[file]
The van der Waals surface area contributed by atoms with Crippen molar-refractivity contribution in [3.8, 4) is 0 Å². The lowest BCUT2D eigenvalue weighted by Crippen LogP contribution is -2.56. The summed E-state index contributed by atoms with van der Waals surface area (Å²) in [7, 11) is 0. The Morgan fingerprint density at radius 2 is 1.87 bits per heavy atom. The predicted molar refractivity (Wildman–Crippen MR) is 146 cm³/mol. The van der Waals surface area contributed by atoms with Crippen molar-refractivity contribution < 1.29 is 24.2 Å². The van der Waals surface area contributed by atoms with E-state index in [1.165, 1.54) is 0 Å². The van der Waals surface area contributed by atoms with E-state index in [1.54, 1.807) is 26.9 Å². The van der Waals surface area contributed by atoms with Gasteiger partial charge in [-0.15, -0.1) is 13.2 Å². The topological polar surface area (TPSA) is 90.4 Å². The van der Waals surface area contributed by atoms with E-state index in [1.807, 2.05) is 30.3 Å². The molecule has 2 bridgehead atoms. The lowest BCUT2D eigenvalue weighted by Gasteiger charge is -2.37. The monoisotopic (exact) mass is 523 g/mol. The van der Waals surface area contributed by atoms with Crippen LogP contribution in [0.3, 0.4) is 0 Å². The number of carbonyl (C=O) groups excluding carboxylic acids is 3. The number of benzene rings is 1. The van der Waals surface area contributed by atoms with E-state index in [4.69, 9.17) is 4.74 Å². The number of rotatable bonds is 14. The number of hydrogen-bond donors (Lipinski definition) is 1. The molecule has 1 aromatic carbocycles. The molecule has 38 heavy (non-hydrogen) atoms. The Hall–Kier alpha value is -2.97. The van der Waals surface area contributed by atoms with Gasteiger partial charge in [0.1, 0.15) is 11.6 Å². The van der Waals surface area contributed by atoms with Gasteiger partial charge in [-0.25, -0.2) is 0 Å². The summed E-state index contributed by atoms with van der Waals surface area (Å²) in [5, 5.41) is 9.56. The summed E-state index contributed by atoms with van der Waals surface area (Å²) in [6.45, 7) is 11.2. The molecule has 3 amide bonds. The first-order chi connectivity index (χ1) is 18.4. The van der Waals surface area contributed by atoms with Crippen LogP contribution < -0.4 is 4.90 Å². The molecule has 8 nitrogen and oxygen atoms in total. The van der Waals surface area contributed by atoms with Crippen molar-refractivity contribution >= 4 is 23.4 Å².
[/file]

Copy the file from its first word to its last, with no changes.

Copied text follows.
The van der Waals surface area contributed by atoms with Crippen molar-refractivity contribution in [3.8, 4) is 0 Å². The lowest BCUT2D eigenvalue weighted by Crippen LogP contribution is -2.56. The summed E-state index contributed by atoms with van der Waals surface area (Å²) in [7, 11) is 0. The Morgan fingerprint density at radius 2 is 1.87 bits per heavy atom. The predicted molar refractivity (Wildman–Crippen MR) is 146 cm³/mol. The van der Waals surface area contributed by atoms with Crippen molar-refractivity contribution < 1.29 is 24.2 Å². The van der Waals surface area contributed by atoms with E-state index in [1.165, 1.54) is 0 Å². The van der Waals surface area contributed by atoms with E-state index in [1.54, 1.807) is 26.9 Å². The van der Waals surface area contributed by atoms with Gasteiger partial charge in [-0.15, -0.1) is 13.2 Å². The topological polar surface area (TPSA) is 90.4 Å². The van der Waals surface area contributed by atoms with E-state index in [1.807, 2.05) is 30.3 Å². The molecule has 2 bridgehead atoms. The lowest BCUT2D eigenvalue weighted by Gasteiger charge is -2.37. The monoisotopic (exact) mass is 523 g/mol. The van der Waals surface area contributed by atoms with Crippen LogP contribution in [0.3, 0.4) is 0 Å². The number of carbonyl (C=O) groups excluding carboxylic acids is 3. The number of benzene rings is 1. The van der Waals surface area contributed by atoms with E-state index in [4.69, 9.17) is 4.74 Å². The number of rotatable bonds is 14. The number of hydrogen-bond donors (Lipinski definition) is 1. The molecule has 1 aromatic carbocycles. The molecule has 38 heavy (non-hydrogen) atoms. The Hall–Kier alpha value is -2.97. The van der Waals surface area contributed by atoms with Gasteiger partial charge in [0.1, 0.15) is 11.6 Å². The van der Waals surface area contributed by atoms with Gasteiger partial charge in [-0.25, -0.2) is 0 Å². The summed E-state index contributed by atoms with van der Waals surface area (Å²) in [5, 5.41) is 9.56. The summed E-state index contributed by atoms with van der Waals surface area (Å²) in [6.45, 7) is 11.2. The molecule has 3 amide bonds. The first-order chi connectivity index (χ1) is 18.4. The van der Waals surface area contributed by atoms with Crippen LogP contribution < -0.4 is 4.90 Å². The molecule has 8 nitrogen and oxygen atoms in total. The van der Waals surface area contributed by atoms with Crippen molar-refractivity contribution >= 4 is 23.4 Å².